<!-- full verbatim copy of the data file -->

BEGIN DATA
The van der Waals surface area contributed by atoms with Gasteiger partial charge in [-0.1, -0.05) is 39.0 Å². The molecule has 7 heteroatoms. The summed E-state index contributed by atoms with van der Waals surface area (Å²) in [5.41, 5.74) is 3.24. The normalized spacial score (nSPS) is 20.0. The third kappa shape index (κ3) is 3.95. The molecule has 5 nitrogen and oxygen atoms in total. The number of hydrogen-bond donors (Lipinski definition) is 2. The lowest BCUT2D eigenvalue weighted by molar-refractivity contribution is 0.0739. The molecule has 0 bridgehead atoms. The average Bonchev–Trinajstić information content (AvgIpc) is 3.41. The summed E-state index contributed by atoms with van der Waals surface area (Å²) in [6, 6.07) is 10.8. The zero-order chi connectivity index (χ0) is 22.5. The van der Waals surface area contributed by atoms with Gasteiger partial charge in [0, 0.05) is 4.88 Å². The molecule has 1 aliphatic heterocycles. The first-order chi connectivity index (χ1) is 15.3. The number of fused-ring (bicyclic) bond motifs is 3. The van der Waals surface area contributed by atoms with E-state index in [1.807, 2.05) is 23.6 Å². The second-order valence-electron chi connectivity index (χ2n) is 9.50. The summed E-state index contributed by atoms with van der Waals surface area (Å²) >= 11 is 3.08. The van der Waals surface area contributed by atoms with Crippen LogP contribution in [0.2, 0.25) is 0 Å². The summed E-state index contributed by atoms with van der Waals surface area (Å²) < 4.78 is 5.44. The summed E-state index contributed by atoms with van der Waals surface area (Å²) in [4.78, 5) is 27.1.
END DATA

The van der Waals surface area contributed by atoms with Gasteiger partial charge in [-0.1, -0.05) is 39.0 Å². The molecule has 7 heteroatoms. The summed E-state index contributed by atoms with van der Waals surface area (Å²) in [5.41, 5.74) is 3.24. The normalized spacial score (nSPS) is 20.0. The third kappa shape index (κ3) is 3.95. The molecule has 5 nitrogen and oxygen atoms in total. The number of hydrogen-bond donors (Lipinski definition) is 2. The lowest BCUT2D eigenvalue weighted by molar-refractivity contribution is 0.0739. The molecule has 0 bridgehead atoms. The average Bonchev–Trinajstić information content (AvgIpc) is 3.41. The summed E-state index contributed by atoms with van der Waals surface area (Å²) in [6, 6.07) is 10.8. The zero-order chi connectivity index (χ0) is 22.5. The van der Waals surface area contributed by atoms with Gasteiger partial charge in [0, 0.05) is 4.88 Å². The molecule has 1 aliphatic heterocycles. The first-order chi connectivity index (χ1) is 15.3. The number of fused-ring (bicyclic) bond motifs is 3. The van der Waals surface area contributed by atoms with E-state index in [1.807, 2.05) is 23.6 Å². The second-order valence-electron chi connectivity index (χ2n) is 9.50. The summed E-state index contributed by atoms with van der Waals surface area (Å²) >= 11 is 3.08. The van der Waals surface area contributed by atoms with Crippen LogP contribution in [0.2, 0.25) is 0 Å². The summed E-state index contributed by atoms with van der Waals surface area (Å²) < 4.78 is 5.44. The summed E-state index contributed by atoms with van der Waals surface area (Å²) in [4.78, 5) is 27.1.